GOB reminds us that the objectives set by the European Union and the United Nations are aimed at ensuring that by 2030 10% of the marine surface will be strictly protected and, on this subject, Menorca fails with only 0.31% or 0.35% after the protection was reduced in the Special Diving Area of the Illa de l’Aire.

For these reasons, it is requested, publicly, that the Ministry of Fisheries and Food of the Balearic Government amends the decree and returns to protect the area of the Illa de l’Aire that it unprotected some months ago without the support of any technical report.

The Law of Rights for future generations approved

For the first time, the Balearic Islands Parliament has approved a law as the result of popular demand and with a pioneering proposal: to guarantee the welfare of current and future generations.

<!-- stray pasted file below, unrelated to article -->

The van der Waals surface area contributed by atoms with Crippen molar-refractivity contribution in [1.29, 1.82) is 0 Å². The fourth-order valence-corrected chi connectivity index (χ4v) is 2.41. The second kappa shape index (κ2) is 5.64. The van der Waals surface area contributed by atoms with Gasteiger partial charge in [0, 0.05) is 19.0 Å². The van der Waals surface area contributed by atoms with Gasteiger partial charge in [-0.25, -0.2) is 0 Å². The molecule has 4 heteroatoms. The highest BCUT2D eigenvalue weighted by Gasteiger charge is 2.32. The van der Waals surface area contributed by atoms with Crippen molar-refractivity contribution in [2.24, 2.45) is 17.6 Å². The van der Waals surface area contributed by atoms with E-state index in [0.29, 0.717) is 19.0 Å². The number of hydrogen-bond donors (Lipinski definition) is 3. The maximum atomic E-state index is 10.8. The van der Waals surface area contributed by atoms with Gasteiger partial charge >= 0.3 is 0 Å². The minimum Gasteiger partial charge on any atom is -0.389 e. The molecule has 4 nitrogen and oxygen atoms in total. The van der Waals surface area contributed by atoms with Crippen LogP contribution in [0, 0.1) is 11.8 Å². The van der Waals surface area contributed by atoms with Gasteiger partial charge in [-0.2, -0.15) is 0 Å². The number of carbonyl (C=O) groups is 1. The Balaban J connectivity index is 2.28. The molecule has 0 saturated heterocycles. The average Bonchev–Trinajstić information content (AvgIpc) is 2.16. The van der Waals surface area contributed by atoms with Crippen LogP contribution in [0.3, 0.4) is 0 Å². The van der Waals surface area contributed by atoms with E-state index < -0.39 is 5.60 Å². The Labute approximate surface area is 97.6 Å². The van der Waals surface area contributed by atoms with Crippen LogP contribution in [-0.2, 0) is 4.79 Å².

Last week a new landmark was reached for the environmental claims of the Islands. The Parliament passed a law, proposed by an associative network, that must take care of the welfare of present and future generations. That is to say, a law that guarantees policies made today will take into account how they can affect the welfare of generations to come.

A legislative text was generated through the mechanism of the People’s Legislative Initiative, which is one that is presented from outside Parliament because of a public initiative. A campaign, led by GOB but in which many associations and individuals participated, received prior support from 12,000 signatures and the concurrence of organizations throughout the Islands and the State.